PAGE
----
Introduction

In recent judicial review applications commenced by five individuals (Applicants) (Cheung Ka Ho Cyril v Securities and Futures Commission and Another [2020] HKCFI 270), the Court of First Instance confirmed for the first time that the Securities & Futures Commission (SFC) has the power to (a) seize digital devices such as mobile phones, computers and tablets when executing search warrants and retain them subsequently; and (b) issue notices pursuant to section 183 of the Securities and Futures Ordinance (SFO) to require provision of login names and passwords to email accounts and digital devices. 

Background

The judicial review applications arose from the SFC's investigations concerning Aeso Holdings Ltd and its listing in January 2017; and bond placements by Skyfame Realty (Holdings) Ltd and China Agri-Products Exchange Ltd in 2014 to 2017. In a joint operation on 5 July 2018, during the execution of search warrants, the SFC seized the Applicants' mobile phones, computers and a tablet. On the same day,  it issued notices under section 183 of the SFO requiring the Applicants to produce emails in a specified email account and also provide the login names and passwords to email accounts and the digital devices (Section 183 Notices). 

The Applicants applied to the Court to challenge the search warrants and the SFC's decisions to seize and retain digital devices and to issue the Section 183 Notices.

The Applicants' Arguments

The Applicants argued that digital devices were not "records" or "documents" which might be required to be produced under Part VIII of the SFO (which provides for the SFC's power to conduct investigations) and any provision authorising the Commission  to require production of digital devices without a search warrant would be unconstitutional. They also argued the SFC did not have reasonable cause to believe the digital devices may be required to be produced pursuant to Part VIII of the SFO, as required by the terms of the search warrants, and therefore the seizure of the digital devices was unauthorised. The Applicants went on to  contend that the seizure of the digital devices disproportionately interfered with the Applicants' right to privacy. 

As for the Section 183 Notices, the Applicants complained that they were required to produce vast amount of materials which were irrelevant to the SFC's investigations, causing a disproportionate restriction of the right to privacy. They also argued that the SFC had no power to access the email accounts or the mobile devices.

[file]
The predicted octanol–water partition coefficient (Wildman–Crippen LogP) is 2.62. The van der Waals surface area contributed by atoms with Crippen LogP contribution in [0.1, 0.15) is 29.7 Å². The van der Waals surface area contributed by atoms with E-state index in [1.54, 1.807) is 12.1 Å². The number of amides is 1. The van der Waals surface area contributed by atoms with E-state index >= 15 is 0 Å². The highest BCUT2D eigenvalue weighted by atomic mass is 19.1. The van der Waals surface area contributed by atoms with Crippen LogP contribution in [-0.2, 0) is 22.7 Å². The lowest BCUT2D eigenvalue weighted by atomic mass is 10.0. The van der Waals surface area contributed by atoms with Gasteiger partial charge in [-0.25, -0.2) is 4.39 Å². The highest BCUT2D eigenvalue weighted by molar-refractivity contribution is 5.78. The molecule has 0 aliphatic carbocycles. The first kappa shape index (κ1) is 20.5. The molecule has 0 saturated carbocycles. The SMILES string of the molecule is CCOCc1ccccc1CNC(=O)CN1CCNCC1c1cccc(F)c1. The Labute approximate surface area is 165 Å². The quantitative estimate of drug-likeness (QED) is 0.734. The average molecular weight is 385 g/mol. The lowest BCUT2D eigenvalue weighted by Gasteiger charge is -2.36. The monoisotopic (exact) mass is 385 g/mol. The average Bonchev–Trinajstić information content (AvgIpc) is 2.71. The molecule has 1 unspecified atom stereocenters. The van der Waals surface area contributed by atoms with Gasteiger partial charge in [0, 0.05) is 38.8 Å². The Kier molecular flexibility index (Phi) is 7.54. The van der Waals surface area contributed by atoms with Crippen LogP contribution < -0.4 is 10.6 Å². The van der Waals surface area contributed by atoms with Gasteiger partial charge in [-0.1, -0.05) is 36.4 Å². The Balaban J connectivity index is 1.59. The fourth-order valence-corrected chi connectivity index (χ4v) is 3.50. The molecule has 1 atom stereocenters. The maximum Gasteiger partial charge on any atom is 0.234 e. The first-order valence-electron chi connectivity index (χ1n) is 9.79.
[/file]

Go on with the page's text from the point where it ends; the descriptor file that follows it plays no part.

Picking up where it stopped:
Finally, the Applicants argued that the search warrants lacked specificity and therefore they were unlawful or invalid.

Challenge to Seizure and Retention of Digital Devices

The Honourable Mr Justice Chow, who heard the judicial review applications, rejected all of the Applicant s' arguments. On the issue of seizure and retention of digital devices,  the judge held that "records" and "documents" are given very wide meanings in the SFO, and having regard to the way or manner in which information and data are nowadays being created, transmitted, kept and stored by digital devices in all aspects of activities, "it would... be wholly out of touch with reality" to read the relevant provisions of the SFO as excluding digital devices. He also said that in order for the SFC to effectively discharge its investigative functions, it is essential that the SFC has the power to seize and retain digital devices containing evidence. 

As for the argument that the SFC did not have reasonable cause to believe the digital devices might be required to be produced, in view of the interpretation of the words "records" and "documents" as well as taking into account the facts and circumstances of the case, the judge was satisfied that the SFC had reasonable cause to believe the digital devices contained, or were likely to contain information relevant to the SFC's investigations.